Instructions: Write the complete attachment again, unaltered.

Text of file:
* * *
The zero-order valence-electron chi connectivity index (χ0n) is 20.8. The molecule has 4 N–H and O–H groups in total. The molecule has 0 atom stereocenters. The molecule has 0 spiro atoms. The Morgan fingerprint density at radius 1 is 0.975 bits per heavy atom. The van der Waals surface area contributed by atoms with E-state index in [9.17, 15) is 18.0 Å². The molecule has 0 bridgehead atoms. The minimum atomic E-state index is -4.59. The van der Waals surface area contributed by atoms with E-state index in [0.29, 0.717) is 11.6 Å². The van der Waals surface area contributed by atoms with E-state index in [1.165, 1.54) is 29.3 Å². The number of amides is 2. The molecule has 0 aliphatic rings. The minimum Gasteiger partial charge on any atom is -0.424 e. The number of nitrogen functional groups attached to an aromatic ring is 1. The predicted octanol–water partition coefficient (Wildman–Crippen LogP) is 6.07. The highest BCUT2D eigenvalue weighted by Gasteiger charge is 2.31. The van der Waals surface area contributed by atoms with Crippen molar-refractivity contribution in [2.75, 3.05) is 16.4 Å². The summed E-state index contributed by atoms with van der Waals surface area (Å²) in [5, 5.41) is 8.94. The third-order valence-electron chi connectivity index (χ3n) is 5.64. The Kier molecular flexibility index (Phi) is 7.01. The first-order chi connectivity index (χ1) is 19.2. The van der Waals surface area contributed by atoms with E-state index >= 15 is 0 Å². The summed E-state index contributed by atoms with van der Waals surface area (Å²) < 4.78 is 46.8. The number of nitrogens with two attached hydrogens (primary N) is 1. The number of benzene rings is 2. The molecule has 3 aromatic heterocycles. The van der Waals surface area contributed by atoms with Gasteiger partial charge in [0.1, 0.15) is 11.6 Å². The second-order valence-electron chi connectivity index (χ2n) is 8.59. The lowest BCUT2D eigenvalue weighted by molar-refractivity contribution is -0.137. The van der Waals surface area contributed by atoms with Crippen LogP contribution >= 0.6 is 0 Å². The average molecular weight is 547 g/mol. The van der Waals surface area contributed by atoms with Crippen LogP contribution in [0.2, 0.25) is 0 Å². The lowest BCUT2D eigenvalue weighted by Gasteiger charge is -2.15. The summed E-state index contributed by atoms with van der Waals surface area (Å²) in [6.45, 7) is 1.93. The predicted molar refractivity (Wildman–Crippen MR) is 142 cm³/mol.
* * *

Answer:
The zero-order valence-electron chi connectivity index (χ0n) is 20.8. The molecule has 4 N–H and O–H groups in total. The molecule has 0 atom stereocenters. The molecule has 0 spiro atoms. The Morgan fingerprint density at radius 1 is 0.975 bits per heavy atom. The van der Waals surface area contributed by atoms with E-state index in [9.17, 15) is 18.0 Å². The molecule has 0 bridgehead atoms. The minimum atomic E-state index is -4.59. The van der Waals surface area contributed by atoms with E-state index in [0.29, 0.717) is 11.6 Å². The van der Waals surface area contributed by atoms with E-state index in [1.165, 1.54) is 29.3 Å². The number of amides is 2. The molecule has 0 aliphatic rings. The minimum Gasteiger partial charge on any atom is -0.424 e. The number of nitrogen functional groups attached to an aromatic ring is 1. The predicted octanol–water partition coefficient (Wildman–Crippen LogP) is 6.07. The highest BCUT2D eigenvalue weighted by Gasteiger charge is 2.31. The van der Waals surface area contributed by atoms with Crippen molar-refractivity contribution in [2.75, 3.05) is 16.4 Å². The summed E-state index contributed by atoms with van der Waals surface area (Å²) in [5, 5.41) is 8.94. The third-order valence-electron chi connectivity index (χ3n) is 5.64. The Kier molecular flexibility index (Phi) is 7.01. The first-order chi connectivity index (χ1) is 19.2. The van der Waals surface area contributed by atoms with E-state index >= 15 is 0 Å². The summed E-state index contributed by atoms with van der Waals surface area (Å²) < 4.78 is 46.8. The number of nitrogens with two attached hydrogens (primary N) is 1. The number of benzene rings is 2. The molecule has 3 aromatic heterocycles. The van der Waals surface area contributed by atoms with Gasteiger partial charge in [0.1, 0.15) is 11.6 Å². The second-order valence-electron chi connectivity index (χ2n) is 8.59. The lowest BCUT2D eigenvalue weighted by molar-refractivity contribution is -0.137. The van der Waals surface area contributed by atoms with Crippen LogP contribution >= 0.6 is 0 Å². The average molecular weight is 547 g/mol. The van der Waals surface area contributed by atoms with Crippen LogP contribution in [0.2, 0.25) is 0 Å². The lowest BCUT2D eigenvalue weighted by Gasteiger charge is -2.15. The summed E-state index contributed by atoms with van der Waals surface area (Å²) in [6.45, 7) is 1.93. The predicted molar refractivity (Wildman–Crippen MR) is 142 cm³/mol.